- Dr Anna McCabe was the Department of Education Inspector for most of the relevant period. See Department of Education chapter, Vol. IV.
- The Visitation Report for February 1960 records the total number in the primary school as being 119 and the Visitation Report for May 1961 gave the total number of boys in Tralee as 130, with 107 boys on the roll in the primary school.
- The 1969 Visitation Report refers to 35 boys being still in the School, and the Opening Statement says that by 30th June 1970, the School had closed.
- Prior to leaving, the Visitor gave the Resident Manager directions as to certain matters that should be attended to without delay including cleaning the entrance path and flowerbeds, employing a woman to take over the care of the laundry, teaching the boys table manners and providing them with washing facilities before dinner and tea time. These were reiterated in a follow-up letter to the Resident Manager, without the reference to the paths and flowerbeds.
- This is a pseudonym.
- He said that he thought it was probably another Brother (Br Cheney, the Principal at that time) who made the decision that he was to be kept away from the dormitories but he ‘would totally agree with that’.
- ‘Strong hand’ in Irish.
- The two Brothers referred to were Br Mahieu and Br Cheney.
- The letters to Br Sebastien, Br Millard and Br Beaufort mentioned below.
- He had also worked in Carriglea in the early 1930s.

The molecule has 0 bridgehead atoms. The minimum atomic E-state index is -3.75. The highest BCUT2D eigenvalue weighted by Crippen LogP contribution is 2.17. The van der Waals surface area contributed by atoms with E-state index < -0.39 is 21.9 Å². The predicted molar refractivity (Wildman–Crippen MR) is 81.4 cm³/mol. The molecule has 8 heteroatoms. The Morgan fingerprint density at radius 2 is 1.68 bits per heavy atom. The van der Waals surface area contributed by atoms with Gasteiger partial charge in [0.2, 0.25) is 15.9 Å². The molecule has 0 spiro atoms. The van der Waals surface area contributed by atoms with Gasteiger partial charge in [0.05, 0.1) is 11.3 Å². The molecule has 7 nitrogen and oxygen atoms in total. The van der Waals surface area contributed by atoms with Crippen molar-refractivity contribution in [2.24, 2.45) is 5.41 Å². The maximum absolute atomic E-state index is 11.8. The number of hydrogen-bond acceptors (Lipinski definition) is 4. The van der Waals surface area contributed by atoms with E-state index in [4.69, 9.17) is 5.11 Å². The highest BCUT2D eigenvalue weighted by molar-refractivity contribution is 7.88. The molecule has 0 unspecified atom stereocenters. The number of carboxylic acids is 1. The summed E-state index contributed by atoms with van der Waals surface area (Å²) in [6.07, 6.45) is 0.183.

- This is a pseudonym.
- The school annals note that the Brother resigned from the post due to ill-health.
- One of the others was Br Rayce. The complainant did not know who the third one was.
- Br Aribert accepted that this was a fair summary of Br Lafayette.
- Brs Archard and Kalle.
- This is a pseudonym.
- ‘Senility’ was subsequently changed to ‘septicaemia’.
- This is a pseudonym.
- He confirmed also that it was not the general rule that you would be punished if you failed in your homework or schoolwork at class.
- Professor Tom Dunne, ‘Seven Years in the Brothers’ Dublin Review (Spring 2002).
- This is a pseudonym.
- This Brother worked in Tralee from the mid-1960s to 1970.
- There were three Resident Managers during Br Lisle’s time in Tralee: Brs Sinclair, Millard and Roy.
- Br Sinclair was Resident Manager for a period of six years in the 1960s.
- Question Time was a radio programme
- The annals refer to ‘this tax’ ceasing to be paid when Br Dareau came as Resident Manager.
- This is borne out by the Department Inspector’s Reports, which until 1950 categorised the food and diet as ‘satisfactory’. The 1953 Report said that food and diet was ‘much improved’ and, from then on, was always described by this inspector as very good.